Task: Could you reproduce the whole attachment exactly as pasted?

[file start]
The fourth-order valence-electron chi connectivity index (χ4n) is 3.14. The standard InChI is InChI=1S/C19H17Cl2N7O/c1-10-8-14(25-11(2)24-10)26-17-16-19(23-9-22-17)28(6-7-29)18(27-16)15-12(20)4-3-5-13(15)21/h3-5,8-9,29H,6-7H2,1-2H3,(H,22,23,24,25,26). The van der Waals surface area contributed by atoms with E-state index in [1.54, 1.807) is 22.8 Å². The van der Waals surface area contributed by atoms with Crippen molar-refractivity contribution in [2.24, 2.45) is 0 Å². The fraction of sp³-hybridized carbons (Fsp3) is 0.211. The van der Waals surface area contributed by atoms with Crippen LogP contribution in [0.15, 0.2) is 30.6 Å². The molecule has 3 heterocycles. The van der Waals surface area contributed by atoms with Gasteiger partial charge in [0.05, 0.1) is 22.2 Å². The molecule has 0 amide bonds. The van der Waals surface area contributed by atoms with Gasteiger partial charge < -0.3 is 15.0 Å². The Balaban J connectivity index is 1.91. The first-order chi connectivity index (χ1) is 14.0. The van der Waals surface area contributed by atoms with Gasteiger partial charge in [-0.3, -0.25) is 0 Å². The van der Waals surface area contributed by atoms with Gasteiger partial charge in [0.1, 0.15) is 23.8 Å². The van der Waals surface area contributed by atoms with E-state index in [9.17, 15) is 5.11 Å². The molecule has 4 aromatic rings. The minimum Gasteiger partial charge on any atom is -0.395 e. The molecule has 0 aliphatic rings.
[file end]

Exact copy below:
The fourth-order valence-electron chi connectivity index (χ4n) is 3.14. The standard InChI is InChI=1S/C19H17Cl2N7O/c1-10-8-14(25-11(2)24-10)26-17-16-19(23-9-22-17)28(6-7-29)18(27-16)15-12(20)4-3-5-13(15)21/h3-5,8-9,29H,6-7H2,1-2H3,(H,22,23,24,25,26). The van der Waals surface area contributed by atoms with E-state index in [1.54, 1.807) is 22.8 Å². The van der Waals surface area contributed by atoms with Crippen molar-refractivity contribution in [2.24, 2.45) is 0 Å². The fraction of sp³-hybridized carbons (Fsp3) is 0.211. The van der Waals surface area contributed by atoms with Crippen LogP contribution in [0.15, 0.2) is 30.6 Å². The molecule has 3 heterocycles. The van der Waals surface area contributed by atoms with Gasteiger partial charge in [0.05, 0.1) is 22.2 Å². The molecule has 0 amide bonds. The van der Waals surface area contributed by atoms with Gasteiger partial charge < -0.3 is 15.0 Å². The Balaban J connectivity index is 1.91. The first-order chi connectivity index (χ1) is 14.0. The van der Waals surface area contributed by atoms with Gasteiger partial charge in [-0.3, -0.25) is 0 Å². The van der Waals surface area contributed by atoms with Gasteiger partial charge in [0.1, 0.15) is 23.8 Å². The van der Waals surface area contributed by atoms with E-state index in [9.17, 15) is 5.11 Å². The molecule has 4 aromatic rings. The minimum Gasteiger partial charge on any atom is -0.395 e. The molecule has 0 aliphatic rings.